For Zack Melker, Toscano Ristorante and Steakhouse in Bordentown City is “everything I dreamt it could be.”

Since opening in 2006, the restaurant has become known as a special occasion kind of place, just the right venue for romantic anniversaries and milestone birthdays.

It has also become, as Chef Melker notes, a “true steakhouse.”  And he confesses that as much as he loves Toscano, he also loves making pasta. And he wants to make more if it.

Which is why, even in the middle of a pandemic, Melker is preparing to open a second restaurant in Bordentown: Angelo’s Trattoria.

An early look at the renovated interior of Angelo’s Trattoria in the former location of Oliver A Bistro in Bordentown City. (Facebook photo.)

Melker is gearing up to open Angelo’s in the former Oliver building on Farnsworth Avenue, just a few blocks down from Toscano. Tentative plans are to open in early June.

Melker, a graduate of The French Culinary Institute in Manhattan, says Angelo’s will feature a seasonal, changing menu with a focus on handmade pasta dishes.

“Homemade pasta, a lot of fish, a smaller menu,” Melker says. “Some peasant dishes. It’s going to be a lower-end Toscano, pretty much. Toscano became a true steakhouse. At Angelo’s, I’ll have more of a free reign, I’ll be able to do more with pasta.”

Melker envisions a menu that will be half regular items and half weekly specials.

“We’ll be keeping it seasonal, keeping it fresh,” he says. “Whatever comes to mind that week. It will depend on what’s growing locally, what is coming out of Barnegat Bay, stuff like that. I’m really excited to get back into making fresh pasta.”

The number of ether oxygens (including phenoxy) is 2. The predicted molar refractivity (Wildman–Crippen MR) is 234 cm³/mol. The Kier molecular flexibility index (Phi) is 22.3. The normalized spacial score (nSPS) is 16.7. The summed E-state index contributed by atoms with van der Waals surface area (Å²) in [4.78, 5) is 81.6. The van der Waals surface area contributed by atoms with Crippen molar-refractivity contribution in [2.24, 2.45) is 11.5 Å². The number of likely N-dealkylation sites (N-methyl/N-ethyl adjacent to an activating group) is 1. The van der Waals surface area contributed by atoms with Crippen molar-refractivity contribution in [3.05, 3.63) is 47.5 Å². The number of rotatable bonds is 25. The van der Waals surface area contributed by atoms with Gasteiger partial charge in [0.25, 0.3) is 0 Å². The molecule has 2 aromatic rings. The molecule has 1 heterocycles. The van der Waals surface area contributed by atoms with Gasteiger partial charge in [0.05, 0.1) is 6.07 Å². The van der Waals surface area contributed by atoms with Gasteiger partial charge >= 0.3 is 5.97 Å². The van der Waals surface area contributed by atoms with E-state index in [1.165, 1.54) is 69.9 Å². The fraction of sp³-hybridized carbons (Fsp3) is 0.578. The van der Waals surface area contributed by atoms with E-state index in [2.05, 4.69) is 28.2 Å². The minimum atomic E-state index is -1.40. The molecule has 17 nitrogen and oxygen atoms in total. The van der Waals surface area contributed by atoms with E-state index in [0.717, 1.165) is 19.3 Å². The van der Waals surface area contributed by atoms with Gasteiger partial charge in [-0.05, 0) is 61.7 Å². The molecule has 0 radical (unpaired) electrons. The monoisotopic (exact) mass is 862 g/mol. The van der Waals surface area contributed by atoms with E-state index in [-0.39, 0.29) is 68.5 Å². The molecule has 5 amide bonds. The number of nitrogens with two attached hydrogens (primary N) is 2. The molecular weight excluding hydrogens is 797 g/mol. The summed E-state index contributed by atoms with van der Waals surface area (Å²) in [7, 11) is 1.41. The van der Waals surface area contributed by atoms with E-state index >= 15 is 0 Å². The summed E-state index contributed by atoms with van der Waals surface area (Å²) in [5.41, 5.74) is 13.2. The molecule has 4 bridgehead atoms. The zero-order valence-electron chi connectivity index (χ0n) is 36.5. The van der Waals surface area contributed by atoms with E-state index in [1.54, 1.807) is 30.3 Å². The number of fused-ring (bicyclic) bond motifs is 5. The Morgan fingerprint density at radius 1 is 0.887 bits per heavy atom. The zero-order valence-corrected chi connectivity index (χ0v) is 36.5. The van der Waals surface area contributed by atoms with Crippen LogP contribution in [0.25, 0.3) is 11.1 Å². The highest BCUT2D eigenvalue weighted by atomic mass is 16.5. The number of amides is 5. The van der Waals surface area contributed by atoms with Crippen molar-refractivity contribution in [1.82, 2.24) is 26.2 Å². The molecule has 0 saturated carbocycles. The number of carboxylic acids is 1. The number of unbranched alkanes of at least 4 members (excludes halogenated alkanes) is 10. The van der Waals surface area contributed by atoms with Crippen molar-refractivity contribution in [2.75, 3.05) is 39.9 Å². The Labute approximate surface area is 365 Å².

In addition to prepared meals, Melker expects to sell premade sauces and packaged fresh and dried pasta for customers who want to cook at home. He also has a pasta machine on order that he plans to put in the front window of the restaurant so passersby can watch as it is made.

Toscano and Angelo’s Trattoria chef Zack Melker in 2015. (Facebook photo.)

Restaurants are a family affair for Melker. He opened Toscano with his uncle, Gianni Antinoro, and another restaurant, Ravello by Toscano, in Robbinsville with his cousin, chef Dominic Conti.

In March, after Covid-19 grew into a pandemic and the governor ordered restaurants to close their dining rooms, the partners made the decision to temporarily close the restaurants. Ravello reopened in April, Toscano in early May.

“We closed for the safety of our employees, number one, and number two our customers,” he says. “We have some employees who have been with us for 15 years. When we reopened, we just felt it was a little bit safer, we just felt it was a better time.”

At Toscano, they used the down time as wisely as they could by doing some long awaited renovations. When the dining room reopens, customers may notice fresh paint and new floors.

Angelo’s has also been fully renovated and will look very different from its Oliver days.

Melker is prepared to do takeout-only when Angelo’s opens. And he says whenever restaurant dining rooms do reopen, he and his staff will follow the guidelines set forth by the government.

“We’re going to follow social distancing, we’ll make sure everyone will be 6 feet apart, we won’t overload the dining room at all,” he says. “We’re already talking about a new table plan. We’re going to make sure everyone is safe in all of our restaurants.”

It hasn’t been easy trying to open a new restaurant during a pandemic, but Melker remains committed to making it happen. “This was not the game plan, but we’re sticking with it 100%,” he says. “You have to. I feel like we’re all going to learn from it, I feel like we’re all going to be stronger for it.”